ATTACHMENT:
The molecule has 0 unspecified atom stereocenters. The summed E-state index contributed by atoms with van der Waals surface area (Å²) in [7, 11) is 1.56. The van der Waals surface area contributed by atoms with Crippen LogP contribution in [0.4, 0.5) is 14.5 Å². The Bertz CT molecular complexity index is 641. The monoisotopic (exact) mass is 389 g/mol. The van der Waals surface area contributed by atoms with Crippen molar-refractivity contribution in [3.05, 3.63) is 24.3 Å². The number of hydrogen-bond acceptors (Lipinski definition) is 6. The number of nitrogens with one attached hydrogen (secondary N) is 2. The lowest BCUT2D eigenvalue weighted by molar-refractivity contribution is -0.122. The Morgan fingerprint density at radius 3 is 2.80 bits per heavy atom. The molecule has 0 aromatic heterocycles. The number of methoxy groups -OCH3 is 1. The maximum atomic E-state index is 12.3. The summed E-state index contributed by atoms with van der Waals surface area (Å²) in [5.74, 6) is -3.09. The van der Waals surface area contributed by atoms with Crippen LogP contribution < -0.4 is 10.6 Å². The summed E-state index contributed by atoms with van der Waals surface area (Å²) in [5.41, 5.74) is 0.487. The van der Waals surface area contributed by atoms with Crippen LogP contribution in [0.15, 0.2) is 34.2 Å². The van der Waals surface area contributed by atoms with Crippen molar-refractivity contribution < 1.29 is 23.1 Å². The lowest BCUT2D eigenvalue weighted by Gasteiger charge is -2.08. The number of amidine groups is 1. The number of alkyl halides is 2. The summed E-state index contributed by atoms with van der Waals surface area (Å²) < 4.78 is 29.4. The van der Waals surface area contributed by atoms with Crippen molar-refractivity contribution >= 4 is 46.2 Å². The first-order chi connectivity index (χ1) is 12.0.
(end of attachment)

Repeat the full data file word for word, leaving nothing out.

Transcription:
The molecule has 0 unspecified atom stereocenters. The summed E-state index contributed by atoms with van der Waals surface area (Å²) in [7, 11) is 1.56. The van der Waals surface area contributed by atoms with Crippen LogP contribution in [0.4, 0.5) is 14.5 Å². The Bertz CT molecular complexity index is 641. The monoisotopic (exact) mass is 389 g/mol. The van der Waals surface area contributed by atoms with Crippen molar-refractivity contribution in [3.05, 3.63) is 24.3 Å². The number of hydrogen-bond acceptors (Lipinski definition) is 6. The number of nitrogens with one attached hydrogen (secondary N) is 2. The lowest BCUT2D eigenvalue weighted by molar-refractivity contribution is -0.122. The Morgan fingerprint density at radius 3 is 2.80 bits per heavy atom. The molecule has 0 aromatic heterocycles. The number of methoxy groups -OCH3 is 1. The maximum atomic E-state index is 12.3. The summed E-state index contributed by atoms with van der Waals surface area (Å²) in [5.74, 6) is -3.09. The van der Waals surface area contributed by atoms with Crippen LogP contribution < -0.4 is 10.6 Å². The summed E-state index contributed by atoms with van der Waals surface area (Å²) in [5.41, 5.74) is 0.487. The van der Waals surface area contributed by atoms with Crippen LogP contribution in [0.15, 0.2) is 34.2 Å². The van der Waals surface area contributed by atoms with Crippen molar-refractivity contribution < 1.29 is 23.1 Å². The lowest BCUT2D eigenvalue weighted by Gasteiger charge is -2.08. The number of amidine groups is 1. The number of alkyl halides is 2. The summed E-state index contributed by atoms with van der Waals surface area (Å²) < 4.78 is 29.4. The van der Waals surface area contributed by atoms with Crippen molar-refractivity contribution >= 4 is 46.2 Å². The first-order chi connectivity index (χ1) is 12.0.